We’ve come across another “lost my business” horror story, this time from EBay. Whenever you’re running a business on a third-party platform that you don’t control, you risk this or something similarly restrictive. I’ve talked before on my podcast about the entrepreneur who lost her entire 6-figure Etsy business in the blink of an eye and was basically shut down for months while trying to rebuild it all without even having so much as a backup or access to customer lists.

I’ve added the Etsy story down at the bottom of this post.

Today we’re talking about John who has a side-gig (thank goodness not his entire income like my Etsy friend) on Ebay. He shared his story because he didn’t know this could happen and wanted other entrepreneurs to be aware.

He sells custom designed posters from his personal Ebay account, which he has had almost 20 years and has only ever had positive feedback. He’s only sold about a dozen of these posters (they’re only a side gig), but he’s sold hundreds of other items over those 20 years as well, and has over 100 positive reviews as both buyer and seller.

He decided keeping his business separate from his personal account would be best, so he opened a second account for his posters. He created a listing there almost identical to the original listing from his personal account, and set a friendly price to help people feel comfortable buying since this was technically a brand new account that had zero feedback. In his description, he mentioned moving business from his other account and added a link to that account in the description, keeping everything as transparent as possible for his buyers.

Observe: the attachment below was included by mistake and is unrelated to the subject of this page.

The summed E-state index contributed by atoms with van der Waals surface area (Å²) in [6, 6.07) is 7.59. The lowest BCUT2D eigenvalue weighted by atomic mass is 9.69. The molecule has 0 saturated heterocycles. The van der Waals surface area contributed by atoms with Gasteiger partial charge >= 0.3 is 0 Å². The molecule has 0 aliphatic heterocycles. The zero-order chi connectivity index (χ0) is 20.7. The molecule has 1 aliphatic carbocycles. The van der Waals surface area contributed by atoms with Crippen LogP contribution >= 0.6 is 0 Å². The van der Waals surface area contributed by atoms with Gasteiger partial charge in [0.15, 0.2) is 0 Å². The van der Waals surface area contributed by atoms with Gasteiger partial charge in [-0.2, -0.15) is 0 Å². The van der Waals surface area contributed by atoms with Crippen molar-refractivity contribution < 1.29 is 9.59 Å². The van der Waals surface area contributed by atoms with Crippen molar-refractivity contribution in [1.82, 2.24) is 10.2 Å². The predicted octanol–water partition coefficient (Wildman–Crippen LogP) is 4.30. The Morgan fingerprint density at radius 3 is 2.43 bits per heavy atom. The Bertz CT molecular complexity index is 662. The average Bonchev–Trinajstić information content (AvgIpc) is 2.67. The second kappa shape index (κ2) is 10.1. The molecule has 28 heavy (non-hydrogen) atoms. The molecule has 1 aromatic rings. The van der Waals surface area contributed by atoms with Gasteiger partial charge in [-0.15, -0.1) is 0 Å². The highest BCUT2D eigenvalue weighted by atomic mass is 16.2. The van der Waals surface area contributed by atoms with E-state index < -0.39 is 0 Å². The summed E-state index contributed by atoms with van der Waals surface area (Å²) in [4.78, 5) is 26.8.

It seems Ebay thought something scammy because they shut down his new account, and now his old account is restricted from selling anything. Ebay would not confirm what the problem was. Their online policies say that it is okay to have more than one account and that many people do so to separate their buying account and selling account, for example.

The only thing he can think is that maybe, since the price was lower on the new account, Ebay thought that was a problem. He had not yet removed the original listing from his first account, which had a higher price, because of course you wouldn’t take the one down until you made sure the other one was set up. The new account had a lower price on the listing.

He spent quite a bit of time on several phone calls, emails, and talking to supervisors, and could not get the restriction lifted from either account.

He was shocked and saddened that they would close down a customer of 20 years and perfect track record with no warning, no explanation, and no opportunity to correct the issue. We all know they have the ability to verify his identity and see that he owns both accounts, and simply request that he remove the listing from one of the accounts, if either of those things are an issue.

Unfortunately, whenever you rely upon a third-party platform such as Ebay, Etsy, Facebook, Shopify, etc, you run the risk of running afoul of their rules, even ones you aren’t aware of, even when you don’t mean to and are actually trying not to. And they’re the ones who decide your fate.

Luckily for John this isn’t his primary income source and he has options. Our Etsy friend wasn’t so lucky.

This is also the reason that I always recommend that you . Not that you can’t continue using those accounts, but you also need to have a direct connection to your customers and prospects that doesn’t rely solely upon a platform that someone else has full control over.

Have you ever experienced anything like this?

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Originally published at by Vicky Wu

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Vicky Wu

Vicky Wu

Your business isn’t cookie cutter- your marketing shouldn’t be either. Clear away marketing clutter to laser-focus on strategies that result in business growth.